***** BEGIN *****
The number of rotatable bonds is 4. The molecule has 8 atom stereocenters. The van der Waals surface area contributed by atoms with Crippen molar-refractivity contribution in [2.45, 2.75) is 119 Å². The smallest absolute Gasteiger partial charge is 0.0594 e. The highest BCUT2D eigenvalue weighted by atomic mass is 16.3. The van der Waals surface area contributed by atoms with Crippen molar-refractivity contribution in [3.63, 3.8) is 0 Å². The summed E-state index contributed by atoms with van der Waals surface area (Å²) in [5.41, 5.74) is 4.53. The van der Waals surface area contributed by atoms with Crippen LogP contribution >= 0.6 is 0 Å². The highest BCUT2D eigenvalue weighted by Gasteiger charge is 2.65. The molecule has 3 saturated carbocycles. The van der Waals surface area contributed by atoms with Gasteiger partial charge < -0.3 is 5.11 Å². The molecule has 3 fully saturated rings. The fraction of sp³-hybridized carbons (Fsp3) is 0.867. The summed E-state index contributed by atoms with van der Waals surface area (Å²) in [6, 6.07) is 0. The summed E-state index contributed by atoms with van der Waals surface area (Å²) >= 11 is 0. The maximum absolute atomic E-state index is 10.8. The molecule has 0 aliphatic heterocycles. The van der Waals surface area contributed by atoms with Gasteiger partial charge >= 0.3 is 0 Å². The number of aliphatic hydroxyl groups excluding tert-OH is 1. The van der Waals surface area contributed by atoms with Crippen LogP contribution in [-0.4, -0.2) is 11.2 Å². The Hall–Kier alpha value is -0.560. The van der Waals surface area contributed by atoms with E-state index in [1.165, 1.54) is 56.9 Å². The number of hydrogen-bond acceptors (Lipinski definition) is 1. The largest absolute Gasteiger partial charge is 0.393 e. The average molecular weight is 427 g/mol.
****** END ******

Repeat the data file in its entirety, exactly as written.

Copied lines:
The number of rotatable bonds is 4. The molecule has 8 atom stereocenters. The van der Waals surface area contributed by atoms with Crippen molar-refractivity contribution in [2.45, 2.75) is 119 Å². The smallest absolute Gasteiger partial charge is 0.0594 e. The highest BCUT2D eigenvalue weighted by atomic mass is 16.3. The van der Waals surface area contributed by atoms with Crippen molar-refractivity contribution in [3.63, 3.8) is 0 Å². The summed E-state index contributed by atoms with van der Waals surface area (Å²) in [5.41, 5.74) is 4.53. The van der Waals surface area contributed by atoms with Crippen LogP contribution >= 0.6 is 0 Å². The highest BCUT2D eigenvalue weighted by Gasteiger charge is 2.65. The molecule has 3 saturated carbocycles. The van der Waals surface area contributed by atoms with Gasteiger partial charge < -0.3 is 5.11 Å². The molecule has 3 fully saturated rings. The fraction of sp³-hybridized carbons (Fsp3) is 0.867. The summed E-state index contributed by atoms with van der Waals surface area (Å²) in [6, 6.07) is 0. The summed E-state index contributed by atoms with van der Waals surface area (Å²) >= 11 is 0. The maximum absolute atomic E-state index is 10.8. The molecule has 0 aliphatic heterocycles. The van der Waals surface area contributed by atoms with Gasteiger partial charge >= 0.3 is 0 Å². The number of aliphatic hydroxyl groups excluding tert-OH is 1. The van der Waals surface area contributed by atoms with Crippen LogP contribution in [-0.4, -0.2) is 11.2 Å². The Hall–Kier alpha value is -0.560. The van der Waals surface area contributed by atoms with E-state index in [1.165, 1.54) is 56.9 Å². The number of hydrogen-bond acceptors (Lipinski definition) is 1. The largest absolute Gasteiger partial charge is 0.393 e. The average molecular weight is 427 g/mol.